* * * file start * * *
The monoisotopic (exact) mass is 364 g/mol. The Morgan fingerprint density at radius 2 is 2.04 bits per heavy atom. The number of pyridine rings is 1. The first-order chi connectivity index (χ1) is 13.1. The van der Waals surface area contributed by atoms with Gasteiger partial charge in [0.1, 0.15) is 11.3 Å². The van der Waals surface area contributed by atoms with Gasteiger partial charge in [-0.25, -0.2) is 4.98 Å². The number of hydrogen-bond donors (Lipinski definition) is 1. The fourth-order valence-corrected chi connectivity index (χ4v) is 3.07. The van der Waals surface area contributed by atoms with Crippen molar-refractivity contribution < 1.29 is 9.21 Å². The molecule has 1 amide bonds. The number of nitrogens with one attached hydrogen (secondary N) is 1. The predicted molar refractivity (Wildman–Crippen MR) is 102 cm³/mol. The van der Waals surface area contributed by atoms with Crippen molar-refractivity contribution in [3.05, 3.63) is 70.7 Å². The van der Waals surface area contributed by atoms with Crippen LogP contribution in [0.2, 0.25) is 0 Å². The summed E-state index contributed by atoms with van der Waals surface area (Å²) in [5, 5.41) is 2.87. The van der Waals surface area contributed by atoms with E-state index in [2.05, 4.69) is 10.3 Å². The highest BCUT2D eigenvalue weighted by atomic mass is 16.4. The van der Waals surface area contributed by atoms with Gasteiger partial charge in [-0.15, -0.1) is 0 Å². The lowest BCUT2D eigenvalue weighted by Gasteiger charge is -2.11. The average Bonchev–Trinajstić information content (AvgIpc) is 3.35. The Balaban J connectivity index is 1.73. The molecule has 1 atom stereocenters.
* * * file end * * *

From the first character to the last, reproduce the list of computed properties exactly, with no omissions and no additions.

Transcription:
The monoisotopic (exact) mass is 364 g/mol. The Morgan fingerprint density at radius 2 is 2.04 bits per heavy atom. The number of pyridine rings is 1. The first-order chi connectivity index (χ1) is 13.1. The van der Waals surface area contributed by atoms with Gasteiger partial charge in [0.1, 0.15) is 11.3 Å². The van der Waals surface area contributed by atoms with Gasteiger partial charge in [-0.25, -0.2) is 4.98 Å². The number of hydrogen-bond donors (Lipinski definition) is 1. The fourth-order valence-corrected chi connectivity index (χ4v) is 3.07. The van der Waals surface area contributed by atoms with Crippen molar-refractivity contribution < 1.29 is 9.21 Å². The molecule has 1 amide bonds. The number of nitrogens with one attached hydrogen (secondary N) is 1. The predicted molar refractivity (Wildman–Crippen MR) is 102 cm³/mol. The van der Waals surface area contributed by atoms with Crippen molar-refractivity contribution in [3.05, 3.63) is 70.7 Å². The van der Waals surface area contributed by atoms with Crippen LogP contribution in [0.2, 0.25) is 0 Å². The summed E-state index contributed by atoms with van der Waals surface area (Å²) in [5, 5.41) is 2.87. The van der Waals surface area contributed by atoms with E-state index in [2.05, 4.69) is 10.3 Å². The highest BCUT2D eigenvalue weighted by atomic mass is 16.4. The van der Waals surface area contributed by atoms with Gasteiger partial charge in [-0.15, -0.1) is 0 Å². The lowest BCUT2D eigenvalue weighted by Gasteiger charge is -2.11. The average Bonchev–Trinajstić information content (AvgIpc) is 3.35. The Balaban J connectivity index is 1.73. The molecule has 1 atom stereocenters.